New data released this week by Statistics Canada provides a new account on how recent immigrants have integrated themselves into Metro Vancouver’s housing market.
Based on those who immigrated between 2009 and 2016, recent immigrants own 5% of all single-detached properties in the region. Moreover, these single-detached properties owned by immigrants have an average assessment value of $2.3 million — about $824,000 or roughly 56% more than the average for Canadian-born owners.
Statistics Canada explains that about 60% of the difference in value comes from the age, size, and location of these properties; factors such as differences in age and family income of property owners do not explain differences in average property value.
Moreover, recent immigrants that arrived in Canada under the federal government’s Immigrant Investors Program owned single-detached homes worth an average value of $3.1 million. Those who immigrated under the Quebec Immigrant Investors Program had even higher averages of $3.3 million.
But individuals who came under the Province Nominees Program and skilled workers programs owned single-detached homes worth an average value of $2.4 million and $1.6 million, respectively.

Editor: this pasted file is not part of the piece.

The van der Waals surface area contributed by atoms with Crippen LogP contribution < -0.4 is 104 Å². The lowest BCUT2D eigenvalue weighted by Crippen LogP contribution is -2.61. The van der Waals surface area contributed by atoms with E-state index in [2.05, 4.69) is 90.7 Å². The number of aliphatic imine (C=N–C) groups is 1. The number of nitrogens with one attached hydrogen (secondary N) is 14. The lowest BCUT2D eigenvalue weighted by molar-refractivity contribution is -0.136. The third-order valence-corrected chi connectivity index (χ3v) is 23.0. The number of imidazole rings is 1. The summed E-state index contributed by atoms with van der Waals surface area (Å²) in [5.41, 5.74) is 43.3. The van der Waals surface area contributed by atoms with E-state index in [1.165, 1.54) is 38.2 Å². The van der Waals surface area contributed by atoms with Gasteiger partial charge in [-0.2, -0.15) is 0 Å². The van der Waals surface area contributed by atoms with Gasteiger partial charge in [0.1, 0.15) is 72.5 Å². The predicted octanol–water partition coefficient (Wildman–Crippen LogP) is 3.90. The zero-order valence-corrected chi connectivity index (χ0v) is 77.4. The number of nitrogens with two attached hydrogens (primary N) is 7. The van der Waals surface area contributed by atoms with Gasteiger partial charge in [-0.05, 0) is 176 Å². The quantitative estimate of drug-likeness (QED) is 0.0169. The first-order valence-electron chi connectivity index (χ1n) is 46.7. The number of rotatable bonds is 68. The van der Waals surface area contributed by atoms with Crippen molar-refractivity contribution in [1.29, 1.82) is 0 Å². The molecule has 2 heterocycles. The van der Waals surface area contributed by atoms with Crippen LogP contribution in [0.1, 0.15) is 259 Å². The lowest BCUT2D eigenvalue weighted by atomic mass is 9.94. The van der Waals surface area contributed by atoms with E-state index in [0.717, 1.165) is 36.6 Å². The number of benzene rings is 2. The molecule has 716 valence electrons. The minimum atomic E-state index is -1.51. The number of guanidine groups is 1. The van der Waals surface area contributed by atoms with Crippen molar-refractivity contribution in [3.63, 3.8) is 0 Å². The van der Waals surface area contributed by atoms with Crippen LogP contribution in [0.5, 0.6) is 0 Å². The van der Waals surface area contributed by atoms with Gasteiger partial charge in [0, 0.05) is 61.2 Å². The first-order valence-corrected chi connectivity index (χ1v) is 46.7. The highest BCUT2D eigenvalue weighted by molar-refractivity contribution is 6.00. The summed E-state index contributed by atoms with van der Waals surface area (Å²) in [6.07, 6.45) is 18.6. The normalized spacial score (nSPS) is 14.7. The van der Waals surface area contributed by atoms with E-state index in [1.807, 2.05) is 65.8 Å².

“In Vancouver, differences in property values between recent immigrant and Canadian-born owners vary substantially when immigrant owners are examined separately on the basis of their immigration category (that is, the type of program used to facilitate entry into Canada) and their country of birth,” wrote the federal statistics agency in its report.
“Recent investor immigrants, as a group, generally own more expensive single-detached properties in Vancouver than their counterparts who came to Canada under other immigration programs.”
Across the board, single-detached homes account for 39% of all immigrant-owned properties, compared to 48% of properties owned by Canadian-born residents.